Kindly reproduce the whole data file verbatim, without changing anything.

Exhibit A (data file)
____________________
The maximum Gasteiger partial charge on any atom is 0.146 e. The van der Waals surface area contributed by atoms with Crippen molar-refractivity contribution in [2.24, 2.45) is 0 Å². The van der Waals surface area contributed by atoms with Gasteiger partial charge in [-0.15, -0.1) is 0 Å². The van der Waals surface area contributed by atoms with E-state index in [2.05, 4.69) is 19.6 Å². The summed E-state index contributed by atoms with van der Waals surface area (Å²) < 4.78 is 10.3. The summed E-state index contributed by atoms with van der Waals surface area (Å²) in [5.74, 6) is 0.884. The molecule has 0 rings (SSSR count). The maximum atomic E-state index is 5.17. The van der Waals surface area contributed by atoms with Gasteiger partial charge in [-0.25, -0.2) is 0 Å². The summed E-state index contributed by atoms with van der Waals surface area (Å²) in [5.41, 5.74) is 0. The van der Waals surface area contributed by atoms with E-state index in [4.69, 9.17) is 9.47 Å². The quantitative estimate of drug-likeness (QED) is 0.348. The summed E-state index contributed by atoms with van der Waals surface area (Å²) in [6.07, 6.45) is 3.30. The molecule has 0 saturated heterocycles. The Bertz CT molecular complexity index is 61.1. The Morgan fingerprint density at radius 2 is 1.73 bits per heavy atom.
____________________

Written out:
The maximum Gasteiger partial charge on any atom is 0.146 e. The van der Waals surface area contributed by atoms with Crippen molar-refractivity contribution in [2.24, 2.45) is 0 Å². The van der Waals surface area contributed by atoms with Gasteiger partial charge in [-0.15, -0.1) is 0 Å². The van der Waals surface area contributed by atoms with E-state index in [2.05, 4.69) is 19.6 Å². The summed E-state index contributed by atoms with van der Waals surface area (Å²) < 4.78 is 10.3. The summed E-state index contributed by atoms with van der Waals surface area (Å²) in [5.74, 6) is 0.884. The molecule has 0 rings (SSSR count). The maximum atomic E-state index is 5.17. The van der Waals surface area contributed by atoms with Gasteiger partial charge in [-0.25, -0.2) is 0 Å². The summed E-state index contributed by atoms with van der Waals surface area (Å²) in [5.41, 5.74) is 0. The van der Waals surface area contributed by atoms with E-state index in [4.69, 9.17) is 9.47 Å². The quantitative estimate of drug-likeness (QED) is 0.348. The summed E-state index contributed by atoms with van der Waals surface area (Å²) in [6.07, 6.45) is 3.30. The molecule has 0 saturated heterocycles. The Bertz CT molecular complexity index is 61.1. The Morgan fingerprint density at radius 2 is 1.73 bits per heavy atom.